Rays get LoMo, Brad Miller, Farquhar in 6-player deal with M's
UPDATE, 11:27: Here are some comments from Karns, who was out running errands with his fiancee in advance of their December wedding when he got the call:
"It was definitely something that was surprising. I'm excited about it. It's one of those things that just happened so it really hasn't hit me yet. I look at it as the team felt that they needed to make moves and the way they felt best was to trade me away. At the end of the day it's a business, and this is part of it. I don't have any bad feelings. If anything, I'm more appreciative of this opportunity that I was able to have with Tampa Bay. ... I look at it as a postive, another opportunity to go out and play the game I love. ... I'm excited to go on to the next chapter and see what happens.''
DEVELOPING: The Rays made their first move of the off-season a big deal, a six-player trade with Seattle that landed them SS Brad Miller, OF/1B/DH Logan Morrison and RHP Danny Farquhar in exchange for RHP Nathan Karns, LHP C.J. Riefenhauser and prospect OF Boog Powell.
In dealing from their depth of starting pitching, the Rays landed three players who could all play prominent roles in 2016.
Miller, a 26-year-old Orlando native, hit .258 with 11 homers, 46 RBIs and a .730 on-base plus slugging percentage last season. He started 83 games at shortstop, 30 in the outfield (including all three positions), six at DH, five at second base and one at third. With Asdrubal Cabrera a free agent, Miller, a lefty hitter, will at the least join the competition for the starting job along with Tim Beckham and former fellow Mariners teammate and Orlando-area product Nick Franklin.
Morrison, 28, is a free-spirited lefty swinger with some power, hitting 17 homers and knocking in 54 runs last season, though with a .225 average (including a 16-game and .685 on-base plus slugging percentage. Morrison, who had a career high 23 homers in 2011 for the Marlins, can play first base or a corner outfield spot, though he would seem likely to slot at DH for the Rays unless they trade James Loney.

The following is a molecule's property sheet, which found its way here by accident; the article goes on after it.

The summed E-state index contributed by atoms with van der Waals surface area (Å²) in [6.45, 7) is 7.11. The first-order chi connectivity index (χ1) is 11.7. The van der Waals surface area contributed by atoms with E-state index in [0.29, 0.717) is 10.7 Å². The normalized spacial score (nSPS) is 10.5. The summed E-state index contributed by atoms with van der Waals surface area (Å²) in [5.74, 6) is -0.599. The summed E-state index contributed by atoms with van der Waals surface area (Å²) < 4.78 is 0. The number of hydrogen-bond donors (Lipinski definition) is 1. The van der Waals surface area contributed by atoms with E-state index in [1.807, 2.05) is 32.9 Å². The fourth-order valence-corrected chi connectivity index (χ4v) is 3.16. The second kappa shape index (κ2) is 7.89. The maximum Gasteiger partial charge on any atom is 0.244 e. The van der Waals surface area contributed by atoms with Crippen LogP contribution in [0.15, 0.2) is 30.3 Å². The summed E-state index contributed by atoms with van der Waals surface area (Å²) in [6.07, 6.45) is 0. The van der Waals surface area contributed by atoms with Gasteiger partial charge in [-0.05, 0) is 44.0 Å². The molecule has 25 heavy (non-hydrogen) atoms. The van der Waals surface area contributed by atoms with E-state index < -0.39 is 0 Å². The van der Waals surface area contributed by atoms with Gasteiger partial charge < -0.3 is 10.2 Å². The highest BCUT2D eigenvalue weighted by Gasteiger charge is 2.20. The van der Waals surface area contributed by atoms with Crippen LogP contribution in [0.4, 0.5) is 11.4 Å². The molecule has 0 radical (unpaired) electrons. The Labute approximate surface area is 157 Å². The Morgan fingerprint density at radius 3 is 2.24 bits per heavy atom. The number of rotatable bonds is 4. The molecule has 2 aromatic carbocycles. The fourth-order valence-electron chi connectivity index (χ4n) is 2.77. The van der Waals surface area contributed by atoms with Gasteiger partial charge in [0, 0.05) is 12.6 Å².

Farquhar, 28, is coming off a rough 2015 season in which he went 1-8 with a 5.12 ERA in 43 games over five stints in the majors, though . The Rays are looking for a return to form, as he had an impressive 2.66 ERA, with a 3-1 record and one save, over 66 games in 2014, and in 2013 had 16 saves with an 0-3, 4.20 ERA.
Karns, 27, delivered a solid rookie season after a series of injuries gave him an unexpected spot in the Rays rotation, going 7-5, 3.67 in 27 games (26 starts) though he didn't pitch after Sept. 8 due to what the Rays said was tightness in his right forearm. With Matt Moore and Drew Smyly coming back from injuries healthy at the end of last season to join Chris Archer, Jake Odorizzi and Erasmo Ramirez, plus the emergence of Matt Andriese and the looming arrival of prospect Blake Snell, the Rays were headed into 2016 with a surplus of starters.
Riefenhauser, 25, was 1-0, 5.52 in 17 relief appearances during four stints with the Rays this past season, though better in September.
Powell, 22, was impressive splitting his season between Double-A Montgomery and Triple-A Durham, hitting .295 with an impressive .385 on-base percentage and 18 stolen bases. He was acquired from the A's in January along with Daniel Robertson and John Jaso in exchange for Ben Zobrist and Yunel Escobar.
Miller, a product of Orlando's Olympia High and Clemson, made an impressive Tropicana Field debut during his 2013 rookie season, homering twice in an Aug. 13 game. At the time, he and Frankling looked to be a pair of young middle infielders who would be a big part of the Mariners future. Now both are with the Rays as Franklin was acquired in the July 2014 David Price trade.
Miller was the Mariners opening day and primary starting shortstop the last two seasons, but eventually lost his job as the Mariners envisioned him as more of a Ben Zobrist-type super utility man, making an initial switch in May 2015 and, after moving back to shortstop mid-season, again in August.
Morrison, in his last year before free-agency, is projected to make around $4-million via arbitration. Farquhar (FAHR-kwahr) and Miller are not yet eligible for arbitration.
Since taking over for Andrew Friedman as president of baseball operations in October 2014, Matt Silverman has now made 13 trades involving 45 players. His partner in this deal was Jerry DiPoto, who was hired by the Mariners in September, having served previously with the Angels.